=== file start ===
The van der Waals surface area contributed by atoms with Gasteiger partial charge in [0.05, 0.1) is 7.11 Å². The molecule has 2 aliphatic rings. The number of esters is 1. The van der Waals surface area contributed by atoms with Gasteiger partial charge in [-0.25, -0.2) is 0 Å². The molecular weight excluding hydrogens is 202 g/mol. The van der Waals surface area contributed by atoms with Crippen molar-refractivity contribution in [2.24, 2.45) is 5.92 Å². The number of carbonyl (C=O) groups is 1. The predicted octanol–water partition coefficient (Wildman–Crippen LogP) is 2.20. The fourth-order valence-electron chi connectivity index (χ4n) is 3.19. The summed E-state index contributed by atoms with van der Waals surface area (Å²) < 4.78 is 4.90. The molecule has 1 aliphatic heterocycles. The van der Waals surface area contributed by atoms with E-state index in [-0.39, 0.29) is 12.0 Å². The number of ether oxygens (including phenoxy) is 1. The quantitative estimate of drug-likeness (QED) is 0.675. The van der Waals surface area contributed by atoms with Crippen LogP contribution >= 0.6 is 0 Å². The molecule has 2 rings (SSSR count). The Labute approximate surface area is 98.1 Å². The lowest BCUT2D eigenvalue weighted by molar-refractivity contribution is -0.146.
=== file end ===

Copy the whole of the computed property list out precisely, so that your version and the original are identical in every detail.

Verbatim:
The van der Waals surface area contributed by atoms with Gasteiger partial charge in [0.05, 0.1) is 7.11 Å². The molecule has 2 aliphatic rings. The number of esters is 1. The van der Waals surface area contributed by atoms with Gasteiger partial charge in [-0.25, -0.2) is 0 Å². The molecular weight excluding hydrogens is 202 g/mol. The van der Waals surface area contributed by atoms with Crippen molar-refractivity contribution in [2.24, 2.45) is 5.92 Å². The number of carbonyl (C=O) groups is 1. The predicted octanol–water partition coefficient (Wildman–Crippen LogP) is 2.20. The fourth-order valence-electron chi connectivity index (χ4n) is 3.19. The summed E-state index contributed by atoms with van der Waals surface area (Å²) < 4.78 is 4.90. The molecule has 1 aliphatic heterocycles. The van der Waals surface area contributed by atoms with E-state index in [-0.39, 0.29) is 12.0 Å². The number of ether oxygens (including phenoxy) is 1. The quantitative estimate of drug-likeness (QED) is 0.675. The van der Waals surface area contributed by atoms with Crippen LogP contribution >= 0.6 is 0 Å². The molecule has 2 rings (SSSR count). The Labute approximate surface area is 98.1 Å². The lowest BCUT2D eigenvalue weighted by molar-refractivity contribution is -0.146.